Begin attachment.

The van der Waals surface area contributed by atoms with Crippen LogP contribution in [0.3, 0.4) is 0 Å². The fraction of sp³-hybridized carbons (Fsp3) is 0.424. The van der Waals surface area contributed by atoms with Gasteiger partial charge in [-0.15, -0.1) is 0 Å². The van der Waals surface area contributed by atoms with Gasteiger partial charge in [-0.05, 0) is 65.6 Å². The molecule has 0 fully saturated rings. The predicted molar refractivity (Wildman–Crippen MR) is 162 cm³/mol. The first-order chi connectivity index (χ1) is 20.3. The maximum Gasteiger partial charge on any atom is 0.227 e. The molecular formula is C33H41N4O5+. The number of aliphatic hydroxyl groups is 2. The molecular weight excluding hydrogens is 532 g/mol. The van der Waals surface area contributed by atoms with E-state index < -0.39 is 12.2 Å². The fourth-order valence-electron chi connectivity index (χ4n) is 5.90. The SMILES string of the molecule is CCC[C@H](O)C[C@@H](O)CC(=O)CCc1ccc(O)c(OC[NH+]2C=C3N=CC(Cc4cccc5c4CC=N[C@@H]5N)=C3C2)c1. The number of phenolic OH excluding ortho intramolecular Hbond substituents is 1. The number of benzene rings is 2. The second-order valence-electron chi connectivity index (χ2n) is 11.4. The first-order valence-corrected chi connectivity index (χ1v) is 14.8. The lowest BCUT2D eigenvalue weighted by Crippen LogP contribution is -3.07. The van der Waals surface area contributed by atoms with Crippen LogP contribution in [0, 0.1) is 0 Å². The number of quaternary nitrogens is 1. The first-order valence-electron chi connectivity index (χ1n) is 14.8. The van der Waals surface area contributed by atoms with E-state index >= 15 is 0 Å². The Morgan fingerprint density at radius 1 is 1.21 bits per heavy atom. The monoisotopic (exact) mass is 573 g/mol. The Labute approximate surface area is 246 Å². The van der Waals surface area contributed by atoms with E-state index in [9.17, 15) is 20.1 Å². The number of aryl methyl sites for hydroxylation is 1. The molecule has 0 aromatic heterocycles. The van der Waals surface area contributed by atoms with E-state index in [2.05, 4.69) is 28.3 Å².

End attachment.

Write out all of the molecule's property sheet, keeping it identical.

The van der Waals surface area contributed by atoms with Crippen LogP contribution in [0.3, 0.4) is 0 Å². The fraction of sp³-hybridized carbons (Fsp3) is 0.424. The van der Waals surface area contributed by atoms with Gasteiger partial charge in [-0.15, -0.1) is 0 Å². The van der Waals surface area contributed by atoms with Gasteiger partial charge in [-0.05, 0) is 65.6 Å². The molecule has 0 fully saturated rings. The predicted molar refractivity (Wildman–Crippen MR) is 162 cm³/mol. The first-order chi connectivity index (χ1) is 20.3. The maximum Gasteiger partial charge on any atom is 0.227 e. The molecular formula is C33H41N4O5+. The number of aliphatic hydroxyl groups is 2. The molecular weight excluding hydrogens is 532 g/mol. The van der Waals surface area contributed by atoms with E-state index < -0.39 is 12.2 Å². The fourth-order valence-electron chi connectivity index (χ4n) is 5.90. The SMILES string of the molecule is CCC[C@H](O)C[C@@H](O)CC(=O)CCc1ccc(O)c(OC[NH+]2C=C3N=CC(Cc4cccc5c4CC=N[C@@H]5N)=C3C2)c1. The number of phenolic OH excluding ortho intramolecular Hbond substituents is 1. The number of benzene rings is 2. The second-order valence-electron chi connectivity index (χ2n) is 11.4. The first-order valence-corrected chi connectivity index (χ1v) is 14.8. The lowest BCUT2D eigenvalue weighted by Crippen LogP contribution is -3.07. The van der Waals surface area contributed by atoms with Crippen LogP contribution in [0, 0.1) is 0 Å². The number of quaternary nitrogens is 1. The first-order valence-electron chi connectivity index (χ1n) is 14.8. The van der Waals surface area contributed by atoms with E-state index >= 15 is 0 Å². The Morgan fingerprint density at radius 1 is 1.21 bits per heavy atom. The monoisotopic (exact) mass is 573 g/mol. The Labute approximate surface area is 246 Å². The van der Waals surface area contributed by atoms with E-state index in [9.17, 15) is 20.1 Å². The number of aryl methyl sites for hydroxylation is 1. The molecule has 0 aromatic heterocycles. The van der Waals surface area contributed by atoms with E-state index in [2.05, 4.69) is 28.3 Å².